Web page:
One Tuesday in November

Standing on the damp front porch of the cabin, I took a deep breath of the November morning and the raw chill tightened my lungs into a sputtered cough.  I thumbed three cartridges into the underside of my Model 14 and worked the back and forth to chamber a round.  The action on the old pump rifle had seen at least four or five decades of work before it had found its way into my young hands, and the fore-end glided into position easily, almost of its own accord. Reaching under, I slid in a fourth shell for insurance.

I turned my head at the sound of another hunter opening the camp door, and saw my dad step out into what was just one more of an incalculable number of mornings he had spent chasing whitetails. This was my first deer hunt since 1997, and I was glad to get into the camp again after a four-season hiatus.

“You ready?” I asked.

He nodded perfunctorily and we started through the grass and up the trail. As we entered the tree line the hushed swish of our boots through frosty grass turned into a soft, rhythmic ‘crunch-crunch-crunch’ in leaves hardened by the overnight drop below freezing. We turned slightly north and headed towards an old beaver pond; the day before, just on the edge of my sight line through the hardwoods, the ghostly shape of a deer had bounded through that spot unexpectedly.  At the time, my gun had been laying comfortably across my lap.

That morning we were hoping to see the same deer again. I was planning to be ready, while not really expecting anything to happen.

We spoke not a word as we trudged determinedly through the gloom of the dawning of another November day, and when we arrived at my allotted space, dad told me in a low whisper that he was going to move some fifty or sixty yards to the west of me and cover off the area to my right where, as a right-handed shooter, I would not be able to swing my gun through.  He said we’d sit until 10am or so and then he’d get up and do a bit of a push through the surrounding area in the hopes of kicking a deer up.

I nodded, and with a little smirk, dad walked away to my right.  His feet in the leaves sounded uncannily like a deer’s footfalls, and I could see him find his chosen spot.  He had picked a flat rock under a broad maple as his stand, and he sat down, shifting his feet slightly.  For a minute or so after he had taken his seat, I sat in the all-encompassing silence of the woods.  Then, from my right, dad broke the silence with two soft calls from a grunt tube.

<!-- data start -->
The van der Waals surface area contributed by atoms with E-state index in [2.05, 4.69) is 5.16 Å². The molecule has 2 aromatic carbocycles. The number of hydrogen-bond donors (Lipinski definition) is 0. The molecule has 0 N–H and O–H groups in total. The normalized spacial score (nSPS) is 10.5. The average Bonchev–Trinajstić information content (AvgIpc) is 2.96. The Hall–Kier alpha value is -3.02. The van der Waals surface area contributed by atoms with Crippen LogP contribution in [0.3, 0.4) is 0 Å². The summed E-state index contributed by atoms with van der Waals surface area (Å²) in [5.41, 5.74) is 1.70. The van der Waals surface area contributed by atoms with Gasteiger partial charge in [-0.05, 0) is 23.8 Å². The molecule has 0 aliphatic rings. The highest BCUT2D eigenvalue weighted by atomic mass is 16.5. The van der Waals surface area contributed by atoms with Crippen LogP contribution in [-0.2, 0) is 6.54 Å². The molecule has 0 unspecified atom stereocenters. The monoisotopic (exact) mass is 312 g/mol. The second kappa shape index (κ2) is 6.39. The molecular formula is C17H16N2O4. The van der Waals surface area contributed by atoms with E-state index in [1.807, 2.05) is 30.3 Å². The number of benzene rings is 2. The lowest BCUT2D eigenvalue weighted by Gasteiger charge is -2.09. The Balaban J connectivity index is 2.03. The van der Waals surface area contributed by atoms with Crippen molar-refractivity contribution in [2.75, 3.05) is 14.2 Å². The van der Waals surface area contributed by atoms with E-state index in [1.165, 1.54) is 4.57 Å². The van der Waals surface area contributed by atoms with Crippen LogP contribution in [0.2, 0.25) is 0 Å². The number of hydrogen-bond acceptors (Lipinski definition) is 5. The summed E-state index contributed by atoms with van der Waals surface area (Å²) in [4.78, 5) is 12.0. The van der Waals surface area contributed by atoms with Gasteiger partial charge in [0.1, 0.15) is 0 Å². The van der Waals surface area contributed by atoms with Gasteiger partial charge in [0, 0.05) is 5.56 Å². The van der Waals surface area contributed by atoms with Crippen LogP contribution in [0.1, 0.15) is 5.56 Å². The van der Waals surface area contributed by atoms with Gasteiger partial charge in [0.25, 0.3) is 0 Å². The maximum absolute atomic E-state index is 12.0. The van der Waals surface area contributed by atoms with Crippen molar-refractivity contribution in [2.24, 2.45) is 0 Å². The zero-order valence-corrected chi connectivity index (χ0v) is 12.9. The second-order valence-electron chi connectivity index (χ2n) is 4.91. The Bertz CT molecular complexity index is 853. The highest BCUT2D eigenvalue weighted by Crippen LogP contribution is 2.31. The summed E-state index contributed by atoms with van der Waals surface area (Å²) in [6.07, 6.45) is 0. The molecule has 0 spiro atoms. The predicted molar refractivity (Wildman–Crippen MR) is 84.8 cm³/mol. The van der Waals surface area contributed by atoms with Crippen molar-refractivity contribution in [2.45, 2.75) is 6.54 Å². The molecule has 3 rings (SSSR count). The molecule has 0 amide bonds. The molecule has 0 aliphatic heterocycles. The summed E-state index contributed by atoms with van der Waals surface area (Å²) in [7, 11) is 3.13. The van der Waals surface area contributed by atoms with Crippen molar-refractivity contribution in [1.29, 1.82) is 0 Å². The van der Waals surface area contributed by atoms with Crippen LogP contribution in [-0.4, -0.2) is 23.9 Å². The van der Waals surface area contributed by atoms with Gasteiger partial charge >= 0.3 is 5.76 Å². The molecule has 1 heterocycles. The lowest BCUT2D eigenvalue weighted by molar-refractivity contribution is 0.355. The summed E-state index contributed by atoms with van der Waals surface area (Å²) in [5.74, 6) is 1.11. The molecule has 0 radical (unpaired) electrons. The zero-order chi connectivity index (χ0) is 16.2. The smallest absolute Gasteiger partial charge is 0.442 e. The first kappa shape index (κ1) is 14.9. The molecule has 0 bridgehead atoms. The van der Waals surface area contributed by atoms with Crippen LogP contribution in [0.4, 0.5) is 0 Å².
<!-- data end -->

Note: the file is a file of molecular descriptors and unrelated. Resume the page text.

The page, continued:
As if offended by the deer noises put forth by my father, the silence again took over in a heavy pall.  Not a puff of wind blew, and no other animal dared profane the stillness with their sounds.  I could very palpably hear my own breath in my ears beneath my blaze orange toque, and I peered intensely into the vertical lines of grey hardwood trunks, hoping against hope to catch the white flash of a deer’s throat patch or to spy the vertical grey line of my quarry’s backbone.

I heard it first though.  Through the silence, directly in front of me, I could hear the steady ‘crunch, crunch…crunch, crunch, crunch’ of something walking in the leaves, and it was getting closer.  Out of the rhythmic and hypnotic approach, there was a punctuated ‘crunch…thump, thump’ and then I knew that a deer had hopped over the low, moss-covered cedar rail fence to the north of my stand, a fence that had been there since the property was a homestead in the late 1800’s. No one in our deer camp was so spry as to make that leap so early in the morning and my heart thumped rapidly.  In moments I could see the deer, head down, winnowing its way through the trees. It was on a direct line towards me and I softly slid the safety on my rifle to the ‘off’ position. It barely made an audible ‘click’ as I armed the weapon.  Adrenalin had my right hand trembling ever so slightly.

As the deer passed behind a wide tree trunk, I shouldered the gun smoothly and began tracking the animal’s approach.  All the while it ambled forward with its head down, while my eyes were riveted to its front shoulder.  It would have to turn to my right or left at some point, otherwise it would surely step on my feet, and as if on cue, at twenty paces or so it turned broadside to my left, still walking slowly through the leaves.  The front bead of my peep sight glowed bright against the grey of side of the animal and with the aiming point hovering over the deer’s heart I let my hand tighten into a squeeze on the trigger.